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A page from the Facebook website is seen in Singapore May 11, 2011. Facebook users A page from the Facebook website is seen in Singapore May 11, 2011. Facebook users' personal information could have been accidentally leaked to third parties, in particular advertisers, over the past few years, according to Symantec Corp's official web blog. Third-parties would have had access to personal information such as profiles, photographs and chat, and could have had the ability to post messages, the web blog said. REUTERS/Tan Shung Sin (SINGAPORE - Tags: BUSINESS SOCIETY SCI TECH) - RTR2M8NN  

Why your Facebook could start affecting your credit score

Giuseppe Macri
Tech Editor

Looking up loan applicants’ social media activity has become a popular trend among lenders, and major credit rating agencies like Fair Isaac Corp (FICO) are starting to catch on.

Facebook factors like the number of friends an applicant has, the number and time span of jobs they have listed on their timeline and status updates about losing a job help to decide whether they’re approved or denied, and now will likely begin to influence their credit score as well.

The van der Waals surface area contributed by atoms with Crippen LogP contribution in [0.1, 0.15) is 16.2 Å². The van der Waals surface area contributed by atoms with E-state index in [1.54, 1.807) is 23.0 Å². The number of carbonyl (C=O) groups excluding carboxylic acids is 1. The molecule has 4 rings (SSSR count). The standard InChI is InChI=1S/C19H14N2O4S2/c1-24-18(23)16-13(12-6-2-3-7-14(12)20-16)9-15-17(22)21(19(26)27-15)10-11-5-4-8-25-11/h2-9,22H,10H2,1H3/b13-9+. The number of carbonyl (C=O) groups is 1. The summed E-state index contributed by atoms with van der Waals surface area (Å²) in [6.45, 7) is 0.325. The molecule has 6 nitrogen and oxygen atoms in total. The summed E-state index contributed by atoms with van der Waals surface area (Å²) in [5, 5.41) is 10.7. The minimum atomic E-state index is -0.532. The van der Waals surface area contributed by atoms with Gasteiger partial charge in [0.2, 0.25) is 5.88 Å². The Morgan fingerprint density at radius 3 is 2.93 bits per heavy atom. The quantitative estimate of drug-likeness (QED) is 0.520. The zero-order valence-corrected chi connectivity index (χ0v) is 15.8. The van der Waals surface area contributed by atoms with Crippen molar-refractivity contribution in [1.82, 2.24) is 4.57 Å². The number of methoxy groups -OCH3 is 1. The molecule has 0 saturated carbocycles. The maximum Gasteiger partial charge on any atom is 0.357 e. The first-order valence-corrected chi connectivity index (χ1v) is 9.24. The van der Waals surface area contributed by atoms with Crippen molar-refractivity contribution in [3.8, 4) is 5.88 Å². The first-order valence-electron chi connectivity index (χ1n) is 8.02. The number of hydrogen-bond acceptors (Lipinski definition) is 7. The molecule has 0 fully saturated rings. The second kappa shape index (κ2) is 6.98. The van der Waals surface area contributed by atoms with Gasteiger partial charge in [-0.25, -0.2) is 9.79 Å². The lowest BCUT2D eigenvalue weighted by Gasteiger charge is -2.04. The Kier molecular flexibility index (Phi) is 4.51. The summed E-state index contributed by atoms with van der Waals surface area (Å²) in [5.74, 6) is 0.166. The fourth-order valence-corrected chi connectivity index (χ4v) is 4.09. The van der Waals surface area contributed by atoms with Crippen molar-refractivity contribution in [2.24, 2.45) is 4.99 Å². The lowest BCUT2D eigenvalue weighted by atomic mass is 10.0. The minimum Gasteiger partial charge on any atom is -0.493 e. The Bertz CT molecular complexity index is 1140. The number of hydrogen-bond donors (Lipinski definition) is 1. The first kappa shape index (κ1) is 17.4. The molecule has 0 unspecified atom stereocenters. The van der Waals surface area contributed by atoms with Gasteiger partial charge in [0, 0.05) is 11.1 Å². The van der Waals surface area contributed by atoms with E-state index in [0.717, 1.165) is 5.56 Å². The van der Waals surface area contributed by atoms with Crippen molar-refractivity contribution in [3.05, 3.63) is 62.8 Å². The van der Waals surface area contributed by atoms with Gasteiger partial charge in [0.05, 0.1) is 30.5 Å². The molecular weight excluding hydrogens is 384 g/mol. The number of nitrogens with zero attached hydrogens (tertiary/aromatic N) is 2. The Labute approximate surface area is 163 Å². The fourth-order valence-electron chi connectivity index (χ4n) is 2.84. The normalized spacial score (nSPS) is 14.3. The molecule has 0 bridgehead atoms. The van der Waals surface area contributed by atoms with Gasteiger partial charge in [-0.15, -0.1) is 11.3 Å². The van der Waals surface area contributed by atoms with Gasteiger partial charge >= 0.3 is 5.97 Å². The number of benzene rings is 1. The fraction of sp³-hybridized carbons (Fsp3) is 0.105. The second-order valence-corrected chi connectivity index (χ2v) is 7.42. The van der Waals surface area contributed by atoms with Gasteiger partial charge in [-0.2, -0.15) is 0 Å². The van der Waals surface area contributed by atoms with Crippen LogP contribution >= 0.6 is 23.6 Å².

“There could come a time where certain social media could be predictive and we’re looking at that, but it isn’t yet,” FICO consumer-credit specialist Anthony Sprauve told the Wall Street Journal.

FICO scores are used in more than 90 percent of all credit worthiness lender decisions.

Twitter and LinkedIn are also used to follow a potential borrower’s tweets about their job, and whether or not the job they have listed on their application matches the one posted on their LinkedIn profile. Lenders also check and see whether the friends and connections of an applicant have paid back their loans.

Some are even using it to communicate with current borrowers about their repayment options and urging them to make payments on loans. Lenddo, a platform that helps potential borrowers build creditworthiness through social media, sends messages about repayment directly to users’ accounts.

Government regulators and privacy advocates like the Consumer Financial Protection Bureau and the Federal Trade Commission have begun examining lenders’ use of social media, with early reports calling it a violation of consumer privacy.

With laws already on the books in some states to keep employers from using social media from judging job candidates and schools from evaluating prospective students, a similar law against the use for approving loans and establishing credit ratings is a possibility.

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